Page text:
Rain and snow aren't the only things to fall from the sky. Throughout history rare occurrences have been recorded of other less expected and surprising forms of deluge. In 2001, parts of India were showered with mysterious red particles that were thought to contain alien microbes.
Scientists trekking through the Suriname rainforest, one of the last road-free wilderness areas in the world, turned up a host of animals that conservation biologists believe are new to science. This little guy was just one of them.
This little guy is officially the smallest vertebrate on the planet, averaging 7.7 millimeters in size, less than one-third of an inch. Named Paedophryne amauensis, the new species of frog was discovered in Papua New Guinea, where it lives in leaf detritus on the rainforest floor.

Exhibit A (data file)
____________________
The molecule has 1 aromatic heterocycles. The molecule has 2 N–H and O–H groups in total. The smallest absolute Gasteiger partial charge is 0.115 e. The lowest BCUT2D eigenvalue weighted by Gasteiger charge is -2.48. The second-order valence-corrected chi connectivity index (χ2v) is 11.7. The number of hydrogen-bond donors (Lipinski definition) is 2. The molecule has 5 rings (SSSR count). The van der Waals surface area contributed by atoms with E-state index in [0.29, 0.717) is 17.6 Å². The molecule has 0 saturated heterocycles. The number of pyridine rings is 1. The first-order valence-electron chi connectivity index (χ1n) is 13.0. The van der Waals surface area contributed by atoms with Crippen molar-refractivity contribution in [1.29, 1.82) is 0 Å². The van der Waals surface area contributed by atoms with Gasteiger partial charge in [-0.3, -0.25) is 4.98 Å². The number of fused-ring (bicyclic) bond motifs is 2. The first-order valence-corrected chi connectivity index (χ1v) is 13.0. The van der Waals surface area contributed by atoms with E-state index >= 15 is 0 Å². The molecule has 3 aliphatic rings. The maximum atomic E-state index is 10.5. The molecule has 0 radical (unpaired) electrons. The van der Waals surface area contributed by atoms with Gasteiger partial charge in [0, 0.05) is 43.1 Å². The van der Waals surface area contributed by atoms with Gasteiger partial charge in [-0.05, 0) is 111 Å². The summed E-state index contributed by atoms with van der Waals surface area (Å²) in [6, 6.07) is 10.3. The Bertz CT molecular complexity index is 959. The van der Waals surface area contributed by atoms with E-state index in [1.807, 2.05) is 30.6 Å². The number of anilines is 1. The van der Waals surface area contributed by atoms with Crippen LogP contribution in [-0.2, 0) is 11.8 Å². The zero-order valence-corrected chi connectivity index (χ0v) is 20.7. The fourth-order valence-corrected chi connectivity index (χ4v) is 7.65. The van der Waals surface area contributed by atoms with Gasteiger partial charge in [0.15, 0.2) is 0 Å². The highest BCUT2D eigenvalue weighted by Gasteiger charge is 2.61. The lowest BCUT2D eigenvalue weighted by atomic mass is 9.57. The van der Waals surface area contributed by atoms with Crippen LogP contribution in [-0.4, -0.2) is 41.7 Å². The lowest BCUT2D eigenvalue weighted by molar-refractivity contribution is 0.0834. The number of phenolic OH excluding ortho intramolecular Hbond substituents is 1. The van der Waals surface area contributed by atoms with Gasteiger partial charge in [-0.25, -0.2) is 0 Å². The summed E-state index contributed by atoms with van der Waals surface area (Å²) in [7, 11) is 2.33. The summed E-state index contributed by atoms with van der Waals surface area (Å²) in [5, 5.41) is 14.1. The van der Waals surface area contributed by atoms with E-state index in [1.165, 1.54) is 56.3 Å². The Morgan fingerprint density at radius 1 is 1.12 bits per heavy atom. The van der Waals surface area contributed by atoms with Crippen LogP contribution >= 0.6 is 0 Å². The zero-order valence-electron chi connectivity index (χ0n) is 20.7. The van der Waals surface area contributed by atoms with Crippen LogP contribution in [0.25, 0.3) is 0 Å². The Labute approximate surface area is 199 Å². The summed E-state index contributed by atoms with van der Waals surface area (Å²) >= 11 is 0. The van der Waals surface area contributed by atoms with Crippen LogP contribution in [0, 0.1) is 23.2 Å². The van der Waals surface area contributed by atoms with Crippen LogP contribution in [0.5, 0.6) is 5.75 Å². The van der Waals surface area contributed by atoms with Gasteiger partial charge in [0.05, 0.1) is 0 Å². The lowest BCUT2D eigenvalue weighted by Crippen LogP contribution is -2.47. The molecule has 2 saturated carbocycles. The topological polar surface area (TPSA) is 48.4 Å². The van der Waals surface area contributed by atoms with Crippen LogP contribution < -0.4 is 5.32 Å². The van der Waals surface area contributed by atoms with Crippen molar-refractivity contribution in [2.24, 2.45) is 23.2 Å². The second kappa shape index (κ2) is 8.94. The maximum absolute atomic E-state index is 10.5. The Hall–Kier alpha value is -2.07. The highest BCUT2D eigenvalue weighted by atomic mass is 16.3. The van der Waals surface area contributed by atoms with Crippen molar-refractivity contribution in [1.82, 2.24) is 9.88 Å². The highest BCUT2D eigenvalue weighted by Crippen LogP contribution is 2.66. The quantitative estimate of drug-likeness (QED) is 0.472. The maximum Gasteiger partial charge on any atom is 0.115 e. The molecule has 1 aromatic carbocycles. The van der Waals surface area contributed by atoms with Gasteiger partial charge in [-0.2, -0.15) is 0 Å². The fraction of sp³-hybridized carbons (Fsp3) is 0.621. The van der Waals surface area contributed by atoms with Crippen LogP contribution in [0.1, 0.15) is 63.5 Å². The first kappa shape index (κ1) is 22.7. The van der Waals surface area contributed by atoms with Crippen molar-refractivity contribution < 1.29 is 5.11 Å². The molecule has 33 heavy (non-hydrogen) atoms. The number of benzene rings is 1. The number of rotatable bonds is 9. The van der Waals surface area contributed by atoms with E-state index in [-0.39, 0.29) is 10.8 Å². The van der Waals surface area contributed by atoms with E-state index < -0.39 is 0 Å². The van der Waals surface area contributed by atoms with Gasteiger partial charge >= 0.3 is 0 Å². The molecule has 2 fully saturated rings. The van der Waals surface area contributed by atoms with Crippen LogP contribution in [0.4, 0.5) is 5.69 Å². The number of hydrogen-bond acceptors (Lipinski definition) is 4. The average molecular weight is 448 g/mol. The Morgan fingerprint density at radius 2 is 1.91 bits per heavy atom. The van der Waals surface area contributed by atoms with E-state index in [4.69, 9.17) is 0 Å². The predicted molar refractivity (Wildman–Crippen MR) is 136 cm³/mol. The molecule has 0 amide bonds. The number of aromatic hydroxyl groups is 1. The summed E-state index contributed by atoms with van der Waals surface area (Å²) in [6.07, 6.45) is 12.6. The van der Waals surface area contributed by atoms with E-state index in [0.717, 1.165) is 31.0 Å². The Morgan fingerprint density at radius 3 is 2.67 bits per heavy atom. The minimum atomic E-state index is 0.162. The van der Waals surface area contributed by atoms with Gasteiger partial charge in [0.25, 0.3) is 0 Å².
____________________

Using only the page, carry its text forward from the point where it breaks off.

For years, every time Vance Vredenburg visited his study area in Kings Canyon National Park in California, he tallied about 100 Sierra Nevada yellow-legged frogs. But in 2005, all the San Francisco State University biologist found were 30 carcasses floating in a lake. Most of the park’s 10,000 frogs had fallen victim to chytrid, a disease that’s the biggest threat to vertebrate biodiversity in history. This summer, Vredenburg returned to the area with plastic tubs full of a bacterial species that might save both this frog and other amphibians around the world.